Just a generation ago, the generation I grew up in, we listened to record albums (yes, the round, flat, vinyl things) and had phones that were rotary dial and attached to the wall. Parachute pants and Def Leppard were super cool, and when record albums gave way to cassette tapes- we thought technology was really changing. The first computer my family had was a Commodore Vic 20 – and my brothers and I thought we really had something special with this new ‘technology’. Fast forward to 1990 when I’m sitting in my college marketing class and the professor made a very far-fetched prediction that someday, each person would have their own personal phone they would carry around with them and answer vs. the household phone number we were accustomed to then. As I reached down to fix the tight roll on my Z Cavaricci jeans, I was thinking he had been smoking too much of something. That won’t happen in my lifetime. Heck, at that point, I hadn’t even had to learn to use a computer mouse, and Al Gore hadn’t yet invented the internet.
Why reminisce? Because so very much has changed in a relatively short period of time. And, because the giant leap in technology has created dramatic new challenges for us as parents, who are parenting the first era of children growing up with fast-paced communication technology that wasn’t in existence when we were young.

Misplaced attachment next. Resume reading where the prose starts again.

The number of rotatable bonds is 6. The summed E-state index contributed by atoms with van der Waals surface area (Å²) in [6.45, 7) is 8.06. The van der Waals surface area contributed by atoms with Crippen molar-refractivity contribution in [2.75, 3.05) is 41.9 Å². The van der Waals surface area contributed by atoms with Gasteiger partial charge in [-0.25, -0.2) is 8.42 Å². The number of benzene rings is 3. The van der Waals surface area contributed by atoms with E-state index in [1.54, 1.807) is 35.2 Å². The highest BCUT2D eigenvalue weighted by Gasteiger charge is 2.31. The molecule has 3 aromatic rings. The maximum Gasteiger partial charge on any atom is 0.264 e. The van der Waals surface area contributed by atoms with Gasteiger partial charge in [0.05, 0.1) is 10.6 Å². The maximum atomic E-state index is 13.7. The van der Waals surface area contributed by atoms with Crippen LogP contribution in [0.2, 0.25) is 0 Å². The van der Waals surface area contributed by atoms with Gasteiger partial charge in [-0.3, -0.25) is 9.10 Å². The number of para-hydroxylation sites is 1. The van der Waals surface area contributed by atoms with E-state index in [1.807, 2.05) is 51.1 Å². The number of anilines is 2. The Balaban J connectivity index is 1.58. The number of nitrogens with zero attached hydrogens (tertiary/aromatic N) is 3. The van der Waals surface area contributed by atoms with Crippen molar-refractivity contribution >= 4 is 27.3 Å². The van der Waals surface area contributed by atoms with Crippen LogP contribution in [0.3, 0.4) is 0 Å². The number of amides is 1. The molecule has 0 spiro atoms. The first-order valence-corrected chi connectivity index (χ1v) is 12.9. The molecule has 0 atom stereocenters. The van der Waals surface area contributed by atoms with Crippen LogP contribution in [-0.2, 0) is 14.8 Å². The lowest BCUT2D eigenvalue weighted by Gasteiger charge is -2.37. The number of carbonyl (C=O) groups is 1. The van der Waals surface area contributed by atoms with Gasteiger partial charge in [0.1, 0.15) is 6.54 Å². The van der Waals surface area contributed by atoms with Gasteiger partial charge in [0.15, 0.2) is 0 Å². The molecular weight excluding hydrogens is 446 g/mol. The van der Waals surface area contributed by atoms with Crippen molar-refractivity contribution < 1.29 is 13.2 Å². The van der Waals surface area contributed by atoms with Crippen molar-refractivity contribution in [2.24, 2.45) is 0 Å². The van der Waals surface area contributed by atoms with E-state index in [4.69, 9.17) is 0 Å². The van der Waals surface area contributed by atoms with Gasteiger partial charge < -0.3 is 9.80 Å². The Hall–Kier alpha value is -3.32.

And, why is this so important? Because the generation gap has widened, and the modern day playground looks completely different. Our children’s social lives are a curation of both physical and virtual communities and “friends”. The new social currency is based on “likes,” “shares,” and “retweets.” We are blazing our own new trails as we navigate the best ways to guild our children’s experiences and help them be productive digital citizens.
Thus the purpose for this blog – Electronic Parenting. There is an enormous opportunity to come together as a community of engaged parents and talk about our challenges and resolutions and ideas we’ve discovered that help us all be effective parents for our kids in today’s electronic world.